x Abu Dhabi, UAETuesday 16 January 2018

There's nothing virtual in this Modern Warfare

Plus a piece of modern art is scrubbed away, a ladder demonstration goes awry and more news you can lose.

Real-life violence flared in several US cities this week as Xbox fans, desperate to get their hands on the eagerly awaited eighth episode of the first-person shooter Call of Duty, resorted to tactics they'd doubtless picked up playing the previous versions.

In Kansas City police arrested a teenager who followed a man who had just bought a copy of the game and stole it from him at (real) gunpoint.

In Aurora, Colorado, police said one 31-year-old man who had queued outside his local Best Buy store for a midnight launch-day opening resorted to threats of mayhem when he learnt the game he had ordered was not actually in stock.

The disappointed gamer "threatened to carry out his own version of Modern Warfare at the electronics store," police told the local paper, the Aurora Sentinel.

Officers had been called to the scene after the man threatened to shoot staff and blow up the building. "Fortunately," added the police spokesman, "this situation did not end in violence".


Whoops …

As far as she was concerned she was simply doing her job - removing a stain from the gallery floor where she worked as a cleaner.

Unfortunately, the "stain" in question was part of a modern art installation worth an estimated $1.1 million (Dh4m).

When it Starts Dripping from the Ceiling, by the late German artist Martin Kippenberger, had been borrowed from a private collection by the Ostwall Museum of Modern Art in Dortmund, Germany.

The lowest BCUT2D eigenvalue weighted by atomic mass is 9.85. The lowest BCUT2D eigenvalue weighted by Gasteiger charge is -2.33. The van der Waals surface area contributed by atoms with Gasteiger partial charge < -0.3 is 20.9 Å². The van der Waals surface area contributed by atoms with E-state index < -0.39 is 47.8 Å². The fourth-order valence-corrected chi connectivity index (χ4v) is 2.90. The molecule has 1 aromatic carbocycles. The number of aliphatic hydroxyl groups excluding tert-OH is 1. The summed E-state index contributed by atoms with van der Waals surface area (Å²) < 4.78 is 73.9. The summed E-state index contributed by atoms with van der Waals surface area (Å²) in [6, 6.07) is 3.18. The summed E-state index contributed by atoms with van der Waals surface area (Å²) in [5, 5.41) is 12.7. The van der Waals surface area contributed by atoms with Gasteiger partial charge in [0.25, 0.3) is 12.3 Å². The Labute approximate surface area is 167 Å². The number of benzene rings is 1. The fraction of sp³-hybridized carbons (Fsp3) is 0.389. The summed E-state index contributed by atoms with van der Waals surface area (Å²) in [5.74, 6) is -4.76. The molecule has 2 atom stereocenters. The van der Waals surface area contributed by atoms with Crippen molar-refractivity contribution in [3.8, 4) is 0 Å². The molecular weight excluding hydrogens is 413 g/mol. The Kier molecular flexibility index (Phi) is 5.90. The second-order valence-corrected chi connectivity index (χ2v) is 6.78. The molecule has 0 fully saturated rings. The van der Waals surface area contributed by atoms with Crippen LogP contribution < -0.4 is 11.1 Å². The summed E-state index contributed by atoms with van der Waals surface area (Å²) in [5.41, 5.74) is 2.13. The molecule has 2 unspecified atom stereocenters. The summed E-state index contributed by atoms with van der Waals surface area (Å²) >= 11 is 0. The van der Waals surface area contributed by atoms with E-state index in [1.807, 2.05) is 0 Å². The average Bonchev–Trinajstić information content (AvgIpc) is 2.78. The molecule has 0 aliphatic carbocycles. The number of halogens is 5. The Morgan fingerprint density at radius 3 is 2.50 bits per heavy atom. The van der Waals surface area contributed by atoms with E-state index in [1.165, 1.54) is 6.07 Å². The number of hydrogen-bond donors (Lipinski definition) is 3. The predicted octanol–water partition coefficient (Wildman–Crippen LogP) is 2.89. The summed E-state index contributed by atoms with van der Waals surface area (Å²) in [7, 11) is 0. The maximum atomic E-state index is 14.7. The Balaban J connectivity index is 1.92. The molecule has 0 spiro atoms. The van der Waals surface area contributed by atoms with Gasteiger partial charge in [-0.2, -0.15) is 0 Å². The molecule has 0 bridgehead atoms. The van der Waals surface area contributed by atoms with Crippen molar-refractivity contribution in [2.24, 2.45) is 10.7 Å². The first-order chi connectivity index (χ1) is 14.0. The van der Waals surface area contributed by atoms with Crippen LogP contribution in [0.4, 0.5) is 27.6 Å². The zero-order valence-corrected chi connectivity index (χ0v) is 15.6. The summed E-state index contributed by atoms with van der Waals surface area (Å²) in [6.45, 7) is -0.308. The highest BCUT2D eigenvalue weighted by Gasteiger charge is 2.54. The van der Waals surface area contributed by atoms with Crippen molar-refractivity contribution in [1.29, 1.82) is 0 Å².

According to a spokeswoman for the city, cleaning staff had been given instructions to stay at least eight inches away from the artwork.

But so convincingly did art imitate life that the hapless cleaner, armed with her scrubbing brush, had no notion that she was tackling anything other than the dried rain puddle that the piece was meant to resemble.


… and whoops again

Had it been intended as a cautionary exercise, then Paul Cavanagh's attempt to climb a ladder could have been considered a success.

Unfortunately for the health and safety official from Gateshead in north-east England, his aim had been to demonstrate how to use a ladder safely for the benefit of the employees of a cleaning firm.

Things didn't start well when Mr Cavanagh forgot to put on his hard hat. One of the watching group threw the headgear up to the instructor, who was already on the ladder, propped against a house.

Mr Cavanagh, who had tied himself to the ladder, let go with both hands as he flailed around trying to catch the hat. Things took a turn for the worse when he and the ladder slipped sideways, over a fence and into a neighbouring garden.

His mortification is now available on YouTube.

As he lies sprawling on the ground, one of his pupils can be heard concluding: "That proves the system doesn't work."


Weight loss - or is it?

It isn't just the euro that's in trouble. Scientists have discovered that the International Prototype Kilogram - a small metal cylinder that has served as the metric yardstick, as it were, since 1889 - has changed weight.

Scientists at the International Bureau of Weights and Measures in Paris have worked out that the cylinder has lost - or possibly gained - about 50 micrograms, equivalent to a grain of sand.

"Actually, we're not sure whether it lost mass or gained it," Alain Picard, director of the bureau's Mass Department, told AFP. "The change may be to due to surface effects, loss of gas from the metal or a build-up of contaminant."